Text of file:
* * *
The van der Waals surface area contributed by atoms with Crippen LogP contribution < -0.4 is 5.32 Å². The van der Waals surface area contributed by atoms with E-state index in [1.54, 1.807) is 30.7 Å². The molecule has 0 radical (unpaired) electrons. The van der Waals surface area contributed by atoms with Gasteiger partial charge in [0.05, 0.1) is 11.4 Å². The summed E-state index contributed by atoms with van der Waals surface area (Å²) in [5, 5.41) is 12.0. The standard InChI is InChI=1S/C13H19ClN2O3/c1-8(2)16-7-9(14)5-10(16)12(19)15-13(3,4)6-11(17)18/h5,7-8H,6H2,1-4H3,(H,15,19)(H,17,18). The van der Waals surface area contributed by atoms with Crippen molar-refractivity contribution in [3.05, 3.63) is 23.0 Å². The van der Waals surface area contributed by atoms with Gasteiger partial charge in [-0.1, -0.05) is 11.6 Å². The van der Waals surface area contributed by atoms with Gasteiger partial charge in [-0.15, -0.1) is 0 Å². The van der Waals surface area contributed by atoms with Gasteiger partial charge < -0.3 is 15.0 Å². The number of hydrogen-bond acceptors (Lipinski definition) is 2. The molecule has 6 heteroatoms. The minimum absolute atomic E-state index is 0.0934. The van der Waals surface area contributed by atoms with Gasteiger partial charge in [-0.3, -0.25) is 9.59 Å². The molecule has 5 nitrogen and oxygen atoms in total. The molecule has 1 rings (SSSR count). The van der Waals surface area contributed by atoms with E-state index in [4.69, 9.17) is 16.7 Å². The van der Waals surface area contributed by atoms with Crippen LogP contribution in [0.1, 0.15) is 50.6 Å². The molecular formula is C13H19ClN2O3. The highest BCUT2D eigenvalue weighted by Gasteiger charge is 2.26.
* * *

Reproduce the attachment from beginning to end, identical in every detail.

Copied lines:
The van der Waals surface area contributed by atoms with Crippen LogP contribution < -0.4 is 5.32 Å². The van der Waals surface area contributed by atoms with E-state index in [1.54, 1.807) is 30.7 Å². The molecule has 0 radical (unpaired) electrons. The van der Waals surface area contributed by atoms with Gasteiger partial charge in [0.05, 0.1) is 11.4 Å². The summed E-state index contributed by atoms with van der Waals surface area (Å²) in [5, 5.41) is 12.0. The standard InChI is InChI=1S/C13H19ClN2O3/c1-8(2)16-7-9(14)5-10(16)12(19)15-13(3,4)6-11(17)18/h5,7-8H,6H2,1-4H3,(H,15,19)(H,17,18). The van der Waals surface area contributed by atoms with Crippen molar-refractivity contribution in [3.05, 3.63) is 23.0 Å². The van der Waals surface area contributed by atoms with Gasteiger partial charge in [-0.1, -0.05) is 11.6 Å². The van der Waals surface area contributed by atoms with Gasteiger partial charge in [-0.15, -0.1) is 0 Å². The van der Waals surface area contributed by atoms with Gasteiger partial charge < -0.3 is 15.0 Å². The number of hydrogen-bond acceptors (Lipinski definition) is 2. The molecule has 6 heteroatoms. The minimum absolute atomic E-state index is 0.0934. The van der Waals surface area contributed by atoms with Gasteiger partial charge in [-0.3, -0.25) is 9.59 Å². The molecule has 5 nitrogen and oxygen atoms in total. The molecule has 1 rings (SSSR count). The van der Waals surface area contributed by atoms with E-state index in [4.69, 9.17) is 16.7 Å². The van der Waals surface area contributed by atoms with Crippen LogP contribution in [0.1, 0.15) is 50.6 Å². The molecular formula is C13H19ClN2O3. The highest BCUT2D eigenvalue weighted by Gasteiger charge is 2.26.